Though we’re told that Christopher Columbus discovered America in 1492, the story of who actually discovered North America first is far more complicated.
The question of who discovered America is a difficult one to answer. While many schoolchildren are taught that Christopher Columbus was responsible for the discovery of America in 1492, the true history of the land’s exploration stretches back long before Columbus was even born.
But did Christopher Columbus discover America before other Europeans? Modern research has suggested that wasn’t even the case. Perhaps most famously, a group of Icelandic Norse explorers led by Leif Erikson likely beat Columbus to the punch by around 500 years.
But that doesn’t necessarily mean that Erikson was the first person who discovered America. Throughout the years, scholars have theorized that people from Asia, Africa, and even Ice Age Europe may have reached American shores before him. There’s even a popular legend about a band of Irish monks who made it to America in the sixth century.
Nonetheless, Columbus remains one of the most well known explorers of his time — and he’s still celebrated every year on Columbus Day. However, this holiday has become increasingly scrutinized in recent years — especially due to Columbus’ cruelty toward Indigenous people he encountered in the Americas. So some states have opted to celebrate Indigenous Peoples’ Day instead, urging us to reassess the very idea of the “discovery” of America.
At the end of the day, the question of who discovered America can’t be fully answered without also asking what it means to find a place that is already inhabited by millions of people. From pre-Columbus America and Erikson’s settlement to varying other theories and modern-day debates, it’s high time to do some exploring of our own.
Who Discovered America?
When Europeans arrived in the New World, they almost immediately noticed other people who already made a home there. However, they too had to discover America at some point. So when was America discovered — and who actually found it first?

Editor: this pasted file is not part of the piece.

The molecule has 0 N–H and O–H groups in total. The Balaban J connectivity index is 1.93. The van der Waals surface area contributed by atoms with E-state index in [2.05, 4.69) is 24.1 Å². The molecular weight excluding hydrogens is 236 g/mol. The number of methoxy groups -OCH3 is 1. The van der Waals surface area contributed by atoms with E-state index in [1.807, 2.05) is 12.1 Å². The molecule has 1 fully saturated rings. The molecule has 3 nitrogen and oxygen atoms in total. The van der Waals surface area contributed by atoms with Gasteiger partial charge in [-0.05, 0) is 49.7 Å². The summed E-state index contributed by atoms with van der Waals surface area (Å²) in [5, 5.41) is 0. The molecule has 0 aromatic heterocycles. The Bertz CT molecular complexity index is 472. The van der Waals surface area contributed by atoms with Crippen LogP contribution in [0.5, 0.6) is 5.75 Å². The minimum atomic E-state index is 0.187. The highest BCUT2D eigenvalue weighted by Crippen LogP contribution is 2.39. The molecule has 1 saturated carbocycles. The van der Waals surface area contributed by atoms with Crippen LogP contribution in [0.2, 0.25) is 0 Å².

Science has shown that during the last ice age, people journeyed across an ancient land bridge connecting modern-day Russia to modern-day Alaska. Known as the Bering Land Bridge, it’s now submerged underwater but it lasted from about 30,000 years ago to 16,000 years ago. Of course, this would provide ample time for curious humans to explore.
When exactly these people crossed over remains unknown. However, genetic studies have shown that the first humans to cross became genetically isolated from people in Asia about 25,000 to 20,000 years ago.
Meanwhile, archeological evidence has shown that humans reached the Yukon at least 14,000 years ago. However, carbon dating in Yukon’s Bluefish Caves has suggested that humans could have even been living there 24,000 years ago. But these theories about the discovery of America are far from settled.
Up until the 1970s, the first Americans were believed to be the Clovis people — who got their names from an 11,000-year-old settlement found near Clovis, New Mexico. DNA suggests they are the direct ancestors of about 80 percent of Indigenous people throughout the Americas.
So even though evidence suggests that they weren’t the first, some scholars still believe these people deserve credit for the discovery of America — or at least the part we now know as the United States. But either way, it’s clear that plenty of people got there thousands of years before Columbus.
Did Christopher Columbus Discover America?
The arrival of Christopher Columbus in the Americas in 1492 has been described by many historians as the beginning of the Colonial Period. Though the explorer believed he’d reached the East Indies, he was actually in the modern-day Bahamas.
Indigenous peoples with fishing spears greeted the men stepping off the ships. Columbus dubbed the island San Salvador and its Taíno natives “Indians.” (The now-extinct natives called their island Guanahani.)
Columbus then set sail for several other islands, including Cuba and Hispaniola, which today is known as Haiti and the Dominican Republic. Contrary to popular belief, there is no evidence that Columbus ever set foot on mainland North America.
Still confident he had discovered islands in Asia, Columbus built a small fort on Hispaniola and left 39 men behind to collect gold samples and await the next Spanish expedition. Before heading back to Spain, he kidnapped 10 Indigenous people so he could train them as interpreters and exhibit them at the royal court. One of them died at sea.
Columbus returned to Spain where he was greeted as a hero. Instructed to continue his work, Columbus returned to the Western Hemisphere across three more voyages until the early 1500s. Throughout these expeditions, European settlers stole from the Indigenous people, abducted their wives, and seized them as captives to be taken to Spain.